Collaboration to Increase Social Resilience in Midcoast Maine
The project convenes municipal stakeholders with service providers in emergency management, social services, and land conservation from the coastal communities of Arrowsic, Bath, Brunswick, Georgetown, Harpswell, Phippsburg, West Bath and Woolwich. The desired outcome is to develop a shared vision for better regional coordination to address barriers to climate adaptation, reducing the threat to the region’s most vulnerable populations. The project team will help vulnerable residents in these communities be better prepared to adapt and recover from storm events. The intended outcome is for emergency managers, social service providers, conservation organizations, and municipalities to be more coordinated and connected at a regional scale, and empowered to address social vulnerabilities in each community.
The target communities are particularly vulnerable to the impacts of storms due to a combination of social and geographic vulnerability. The typical demographic characteristics of these rural coastal communities, such as an aging population, older residents living alone, high reliance on natural resource economies, and high levels of self-employment, all combine to create a population that is at higher risk when coastal hazards disrupt transportation and other types of infrastructure within a town. The project’s goal to connect providers, responders and municipalities at a regional scale will lead to a coordinated network to serve the region’s vulnerable populations (short-term) and reduced disruptions to the regional economy, natural resources, and community social and physical infrastructure (long-term). The model developed through this project could be readily transferred to other small, rural communities throughout Midcoast and Downeast Maine.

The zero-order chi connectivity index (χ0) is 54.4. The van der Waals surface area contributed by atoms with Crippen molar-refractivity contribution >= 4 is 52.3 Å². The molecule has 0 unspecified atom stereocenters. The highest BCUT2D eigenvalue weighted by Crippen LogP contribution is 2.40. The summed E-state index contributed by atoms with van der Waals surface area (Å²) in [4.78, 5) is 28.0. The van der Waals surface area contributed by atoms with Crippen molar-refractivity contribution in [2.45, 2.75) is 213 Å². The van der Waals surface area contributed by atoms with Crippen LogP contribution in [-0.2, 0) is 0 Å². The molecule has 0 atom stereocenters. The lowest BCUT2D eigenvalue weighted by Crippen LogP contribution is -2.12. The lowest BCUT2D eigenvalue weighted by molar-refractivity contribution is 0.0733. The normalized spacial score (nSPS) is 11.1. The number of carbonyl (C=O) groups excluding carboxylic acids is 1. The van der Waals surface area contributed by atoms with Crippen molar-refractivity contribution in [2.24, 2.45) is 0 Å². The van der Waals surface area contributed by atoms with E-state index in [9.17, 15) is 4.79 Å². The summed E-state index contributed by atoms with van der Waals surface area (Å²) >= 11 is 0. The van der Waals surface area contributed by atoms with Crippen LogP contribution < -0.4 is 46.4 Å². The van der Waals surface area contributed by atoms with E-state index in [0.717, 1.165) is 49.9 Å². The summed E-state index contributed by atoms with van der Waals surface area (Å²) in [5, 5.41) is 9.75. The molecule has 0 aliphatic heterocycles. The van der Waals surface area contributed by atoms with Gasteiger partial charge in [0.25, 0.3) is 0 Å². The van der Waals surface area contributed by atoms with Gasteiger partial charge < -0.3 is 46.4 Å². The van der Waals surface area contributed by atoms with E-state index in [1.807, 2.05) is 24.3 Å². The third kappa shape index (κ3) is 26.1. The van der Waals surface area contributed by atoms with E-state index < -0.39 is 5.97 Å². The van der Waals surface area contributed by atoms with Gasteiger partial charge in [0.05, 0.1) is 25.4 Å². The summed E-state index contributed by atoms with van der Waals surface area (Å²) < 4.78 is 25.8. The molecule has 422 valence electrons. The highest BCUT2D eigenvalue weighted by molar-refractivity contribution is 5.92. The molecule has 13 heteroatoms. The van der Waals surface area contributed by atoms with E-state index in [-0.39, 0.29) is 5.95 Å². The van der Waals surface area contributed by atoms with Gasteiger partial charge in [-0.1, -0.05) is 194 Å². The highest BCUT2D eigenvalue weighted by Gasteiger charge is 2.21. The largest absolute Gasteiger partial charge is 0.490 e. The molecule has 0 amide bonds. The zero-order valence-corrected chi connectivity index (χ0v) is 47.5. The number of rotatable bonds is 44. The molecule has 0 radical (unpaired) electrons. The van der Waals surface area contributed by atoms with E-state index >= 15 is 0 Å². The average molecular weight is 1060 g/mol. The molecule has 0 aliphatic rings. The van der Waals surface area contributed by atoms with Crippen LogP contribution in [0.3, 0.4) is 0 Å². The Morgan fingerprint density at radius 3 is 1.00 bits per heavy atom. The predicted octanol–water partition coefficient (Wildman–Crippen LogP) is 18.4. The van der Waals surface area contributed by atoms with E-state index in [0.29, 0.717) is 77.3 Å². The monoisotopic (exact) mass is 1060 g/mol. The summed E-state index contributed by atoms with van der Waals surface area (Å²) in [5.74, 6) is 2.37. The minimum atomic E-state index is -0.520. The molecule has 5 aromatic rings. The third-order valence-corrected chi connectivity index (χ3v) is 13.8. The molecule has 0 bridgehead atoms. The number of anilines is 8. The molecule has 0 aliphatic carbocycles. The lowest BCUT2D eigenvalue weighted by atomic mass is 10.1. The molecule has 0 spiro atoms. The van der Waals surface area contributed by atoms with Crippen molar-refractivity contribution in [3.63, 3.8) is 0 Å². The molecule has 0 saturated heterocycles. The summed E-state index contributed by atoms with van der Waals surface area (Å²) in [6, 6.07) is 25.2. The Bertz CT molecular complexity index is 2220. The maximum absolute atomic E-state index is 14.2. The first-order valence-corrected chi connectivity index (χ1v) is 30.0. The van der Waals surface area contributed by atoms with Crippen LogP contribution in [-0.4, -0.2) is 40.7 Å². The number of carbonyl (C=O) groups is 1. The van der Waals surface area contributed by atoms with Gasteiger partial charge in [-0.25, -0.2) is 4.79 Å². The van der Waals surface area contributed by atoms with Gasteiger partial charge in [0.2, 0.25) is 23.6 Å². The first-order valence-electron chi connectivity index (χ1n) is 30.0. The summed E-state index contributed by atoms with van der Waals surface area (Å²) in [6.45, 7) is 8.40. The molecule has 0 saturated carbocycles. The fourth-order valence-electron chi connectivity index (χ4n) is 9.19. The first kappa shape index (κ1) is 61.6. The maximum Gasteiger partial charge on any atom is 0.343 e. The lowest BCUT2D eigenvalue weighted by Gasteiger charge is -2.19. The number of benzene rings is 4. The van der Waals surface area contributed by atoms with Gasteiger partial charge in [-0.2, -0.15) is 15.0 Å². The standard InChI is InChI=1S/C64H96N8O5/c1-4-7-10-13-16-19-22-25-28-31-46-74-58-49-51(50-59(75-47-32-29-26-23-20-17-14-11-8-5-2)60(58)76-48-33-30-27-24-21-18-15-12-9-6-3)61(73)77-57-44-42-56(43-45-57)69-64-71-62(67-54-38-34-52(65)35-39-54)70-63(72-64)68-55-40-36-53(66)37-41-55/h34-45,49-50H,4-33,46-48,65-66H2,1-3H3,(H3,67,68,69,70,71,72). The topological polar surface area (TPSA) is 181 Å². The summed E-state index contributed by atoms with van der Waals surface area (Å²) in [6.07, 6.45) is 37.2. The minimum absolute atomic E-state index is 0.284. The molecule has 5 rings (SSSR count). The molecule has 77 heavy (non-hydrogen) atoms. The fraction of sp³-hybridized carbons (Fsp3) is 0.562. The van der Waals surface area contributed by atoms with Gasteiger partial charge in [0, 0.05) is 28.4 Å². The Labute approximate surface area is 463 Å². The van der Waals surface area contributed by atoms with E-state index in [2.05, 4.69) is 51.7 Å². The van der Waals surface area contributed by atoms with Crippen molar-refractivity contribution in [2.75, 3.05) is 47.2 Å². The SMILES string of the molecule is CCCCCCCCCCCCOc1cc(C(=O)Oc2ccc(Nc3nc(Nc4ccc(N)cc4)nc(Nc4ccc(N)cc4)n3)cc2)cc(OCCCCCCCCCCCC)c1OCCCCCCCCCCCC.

2017 -- ongoing
- conducted interviews with stakeholders in the region to learn more about coastal adaptation work and challenges
- demonstrated the Maine Coastal Risk Explorer, a TNC-developed web application that highlights where infrastructure and social vulnerability co-occur
- held separate stakeholder meetings with representatives from emergency management, social services, and conservation sectors from the southern midcoast region, to discuss their process, network connections, and resources used.
Emergency Service Providers Meeting Notes (2/25/2019)
Social Service Providers Meeting Notes (5/20/2019)
Conservation-based Organizations Meeting Notes (1/14/2020)
Getting to social resilience: first it starts with listening presentation at 2020 Social Coast Forum
E. Johnson et. al., A lifeline and social vulnerability analysis of sea level rise impacts on rural coastal communities. Shore and Beach 86 (4), 38-44
Social Vulnerability Ranking within Coastal Risk Explorer
Blue Sky Consulting, Bowdoin College, Casco Bay Estuary Program, Kennebec Estuary Land Trust, Maine Sea Grant, The Nature Conservancy, Wells NERR
2019 & 2020, Bowdoin College, Focus Group Meetings
June- August 2020. Maine Sea Grant, 8-week undergraduate research fellowship on scenario planning exercise development & implementation
August 2020 -Dec 2021 Maine Coastal Communities Grant Program, to develop and carry out a table top scenario planning exercise for a coastal hazard event. To help realize this vision of improved regional coordination, we will analyze the exercise for lessons learned on how different sectors operate and cooperate in the face of an emergency event, and project results will be shared throughout the region.